In 2011, the Washington State Legislature approved a bill to raise the operating permit fee for public water systems. We have adopted rule changes to carry out this legislative requirement.
The fee increase allows us to continue helping water systems meet their responsibilities to provide safe and reliable drinking water, now and into the future.
- How are my operating fees calculated?
- Pay your operating permit fees online
- Operating permits go electronic
- Satellite management agencies
- Reducing the impact of the fee increase
- All Group A systems will pay a fee
- Improving the billing statement
- Counting service connections
How are my operating fees calculated?
The fee structure includes a $100 base fee for all systems and per-connection fees based on the size of the system.
|Base fee for all water systems||$100|
|14 or fewer services||$1.30|
|15 - 99 services||$1.25|
|100 - 499 services||$1.20|
|500 - 999 services||$1.15|
|1,000 - 9,999 services||$1.10|
|10,000 - 95,000 services||$1.05|
|95,001 or more services||$100,000 per year|
If assessed a late fee, a water system will pay an additional 10 percent or $25, whichever is greater.
Pay your Operating Permit Fees Online
Click the link below and follow the instructions to register your account through Secure Access Washington (SAW).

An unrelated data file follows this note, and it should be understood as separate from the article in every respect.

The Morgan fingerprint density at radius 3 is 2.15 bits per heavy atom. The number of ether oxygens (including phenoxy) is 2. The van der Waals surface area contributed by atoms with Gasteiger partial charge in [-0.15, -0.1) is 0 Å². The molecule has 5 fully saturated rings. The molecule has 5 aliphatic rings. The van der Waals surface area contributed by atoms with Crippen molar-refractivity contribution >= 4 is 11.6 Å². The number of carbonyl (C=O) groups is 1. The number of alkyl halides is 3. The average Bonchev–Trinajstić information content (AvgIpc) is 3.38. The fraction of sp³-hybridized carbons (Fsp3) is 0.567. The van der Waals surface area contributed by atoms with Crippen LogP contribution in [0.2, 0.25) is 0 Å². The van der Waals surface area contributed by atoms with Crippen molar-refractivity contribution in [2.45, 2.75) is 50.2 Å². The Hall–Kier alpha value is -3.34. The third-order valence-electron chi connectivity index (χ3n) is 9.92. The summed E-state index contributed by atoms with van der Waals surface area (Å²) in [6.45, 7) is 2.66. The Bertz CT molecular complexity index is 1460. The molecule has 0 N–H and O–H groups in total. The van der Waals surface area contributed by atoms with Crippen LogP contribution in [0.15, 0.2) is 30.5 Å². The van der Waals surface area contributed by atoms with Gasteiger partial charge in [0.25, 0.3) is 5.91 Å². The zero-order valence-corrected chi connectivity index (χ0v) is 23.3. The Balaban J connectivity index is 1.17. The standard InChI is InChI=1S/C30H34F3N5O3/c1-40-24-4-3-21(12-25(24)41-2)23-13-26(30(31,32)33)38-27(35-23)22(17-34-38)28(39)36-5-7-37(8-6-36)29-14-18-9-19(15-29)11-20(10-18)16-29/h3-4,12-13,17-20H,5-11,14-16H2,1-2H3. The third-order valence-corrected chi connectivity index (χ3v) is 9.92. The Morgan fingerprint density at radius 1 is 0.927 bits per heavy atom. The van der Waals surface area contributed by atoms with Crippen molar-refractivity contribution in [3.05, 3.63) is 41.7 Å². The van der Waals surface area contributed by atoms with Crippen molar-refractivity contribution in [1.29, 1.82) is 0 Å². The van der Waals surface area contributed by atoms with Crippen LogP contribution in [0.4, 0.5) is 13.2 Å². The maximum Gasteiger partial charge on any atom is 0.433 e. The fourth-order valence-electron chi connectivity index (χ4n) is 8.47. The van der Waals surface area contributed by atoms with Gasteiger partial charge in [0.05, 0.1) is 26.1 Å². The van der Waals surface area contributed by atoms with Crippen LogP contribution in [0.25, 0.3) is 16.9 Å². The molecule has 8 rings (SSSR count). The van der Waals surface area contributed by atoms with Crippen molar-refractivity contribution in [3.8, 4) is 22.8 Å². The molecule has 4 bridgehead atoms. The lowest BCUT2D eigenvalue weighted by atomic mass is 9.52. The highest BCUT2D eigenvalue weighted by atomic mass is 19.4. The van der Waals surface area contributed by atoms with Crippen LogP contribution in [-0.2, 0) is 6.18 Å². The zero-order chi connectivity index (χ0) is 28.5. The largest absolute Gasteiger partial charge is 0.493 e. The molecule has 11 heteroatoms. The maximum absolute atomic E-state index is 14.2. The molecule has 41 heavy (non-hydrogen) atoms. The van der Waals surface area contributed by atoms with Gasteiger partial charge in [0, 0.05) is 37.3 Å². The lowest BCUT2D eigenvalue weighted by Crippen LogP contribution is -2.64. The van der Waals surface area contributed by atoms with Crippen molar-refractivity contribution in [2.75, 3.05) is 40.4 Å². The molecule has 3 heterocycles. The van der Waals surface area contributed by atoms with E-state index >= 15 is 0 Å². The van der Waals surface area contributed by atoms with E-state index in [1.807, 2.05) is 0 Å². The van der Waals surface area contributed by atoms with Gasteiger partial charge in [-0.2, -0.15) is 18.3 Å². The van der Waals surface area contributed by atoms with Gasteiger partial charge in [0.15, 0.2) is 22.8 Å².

Online Annual Invoice Permit Renewal Guide 331-688 (PDF)
Once you register your account, you will need your Owner Number to access your invoice. You will find it at the top right of your Annual Fee Statement. If you can't find your Owner Number or need help registering your account, contact Brian Wilson, 360-236-3042.
Operating Permits Go Electronic
Effective immediately, we will no longer mail your water system Operating Permit to you. Instead, you may download it through our Sentry Internet.
We will continue to mail your Annual Fee Statement to renew the operating permit every year.
- Electronic payments are processed immediately and your OP will be available 24 hours later in Sentry.
- Mail-in payments are processed by hand and the OP will be available 30 days later in Sentry.
How do I view or download a copy of my operating permit?
We put together easy-to-follow tutorials to help you learn how to view and download a copy of your operating permit.
If you have questions or need help, contact Brian Wilson, 360-236-3042.
Satellite Management Agencies